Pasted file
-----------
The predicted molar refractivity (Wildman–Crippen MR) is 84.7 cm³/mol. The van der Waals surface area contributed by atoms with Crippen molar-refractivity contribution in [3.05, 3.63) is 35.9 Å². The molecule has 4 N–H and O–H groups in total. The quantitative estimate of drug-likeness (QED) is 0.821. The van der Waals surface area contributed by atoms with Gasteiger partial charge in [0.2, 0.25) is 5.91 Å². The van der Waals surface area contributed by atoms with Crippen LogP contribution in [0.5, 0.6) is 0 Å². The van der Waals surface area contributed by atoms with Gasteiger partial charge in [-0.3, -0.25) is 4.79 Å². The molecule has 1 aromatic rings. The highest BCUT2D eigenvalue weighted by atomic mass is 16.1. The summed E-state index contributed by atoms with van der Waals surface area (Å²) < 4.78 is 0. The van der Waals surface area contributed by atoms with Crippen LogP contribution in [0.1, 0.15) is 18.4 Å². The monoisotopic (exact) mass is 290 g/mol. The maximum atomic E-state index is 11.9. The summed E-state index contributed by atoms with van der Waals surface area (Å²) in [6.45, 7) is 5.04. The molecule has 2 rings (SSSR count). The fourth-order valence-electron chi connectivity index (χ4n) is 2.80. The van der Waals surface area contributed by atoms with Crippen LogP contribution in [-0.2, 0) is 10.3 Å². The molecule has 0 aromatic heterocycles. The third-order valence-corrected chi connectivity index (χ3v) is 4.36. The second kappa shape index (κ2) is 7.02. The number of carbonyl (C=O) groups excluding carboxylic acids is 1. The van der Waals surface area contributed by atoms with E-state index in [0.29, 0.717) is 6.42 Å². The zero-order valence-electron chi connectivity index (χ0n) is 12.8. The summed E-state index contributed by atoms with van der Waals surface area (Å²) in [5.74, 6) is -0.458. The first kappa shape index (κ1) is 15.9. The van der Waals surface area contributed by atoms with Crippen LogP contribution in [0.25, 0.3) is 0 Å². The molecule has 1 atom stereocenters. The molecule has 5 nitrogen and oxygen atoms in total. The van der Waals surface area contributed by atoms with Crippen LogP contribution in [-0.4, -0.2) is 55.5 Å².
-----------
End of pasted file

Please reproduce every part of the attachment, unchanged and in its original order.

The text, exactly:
The predicted molar refractivity (Wildman–Crippen MR) is 84.7 cm³/mol. The van der Waals surface area contributed by atoms with Crippen molar-refractivity contribution in [3.05, 3.63) is 35.9 Å². The molecule has 4 N–H and O–H groups in total. The quantitative estimate of drug-likeness (QED) is 0.821. The van der Waals surface area contributed by atoms with Gasteiger partial charge in [0.2, 0.25) is 5.91 Å². The van der Waals surface area contributed by atoms with Crippen LogP contribution in [0.5, 0.6) is 0 Å². The van der Waals surface area contributed by atoms with Gasteiger partial charge in [-0.3, -0.25) is 4.79 Å². The molecule has 1 aromatic rings. The highest BCUT2D eigenvalue weighted by atomic mass is 16.1. The summed E-state index contributed by atoms with van der Waals surface area (Å²) < 4.78 is 0. The van der Waals surface area contributed by atoms with Crippen LogP contribution in [0.1, 0.15) is 18.4 Å². The monoisotopic (exact) mass is 290 g/mol. The maximum atomic E-state index is 11.9. The summed E-state index contributed by atoms with van der Waals surface area (Å²) in [6.45, 7) is 5.04. The molecule has 2 rings (SSSR count). The fourth-order valence-electron chi connectivity index (χ4n) is 2.80. The van der Waals surface area contributed by atoms with Crippen LogP contribution in [-0.2, 0) is 10.3 Å². The molecule has 0 aromatic heterocycles. The third-order valence-corrected chi connectivity index (χ3v) is 4.36. The second kappa shape index (κ2) is 7.02. The number of carbonyl (C=O) groups excluding carboxylic acids is 1. The van der Waals surface area contributed by atoms with E-state index in [0.29, 0.717) is 6.42 Å². The zero-order valence-electron chi connectivity index (χ0n) is 12.8. The summed E-state index contributed by atoms with van der Waals surface area (Å²) in [5.74, 6) is -0.458. The first kappa shape index (κ1) is 15.9. The van der Waals surface area contributed by atoms with Crippen LogP contribution in [0.25, 0.3) is 0 Å². The molecule has 1 atom stereocenters. The molecule has 5 nitrogen and oxygen atoms in total. The van der Waals surface area contributed by atoms with Crippen LogP contribution in [-0.4, -0.2) is 55.5 Å².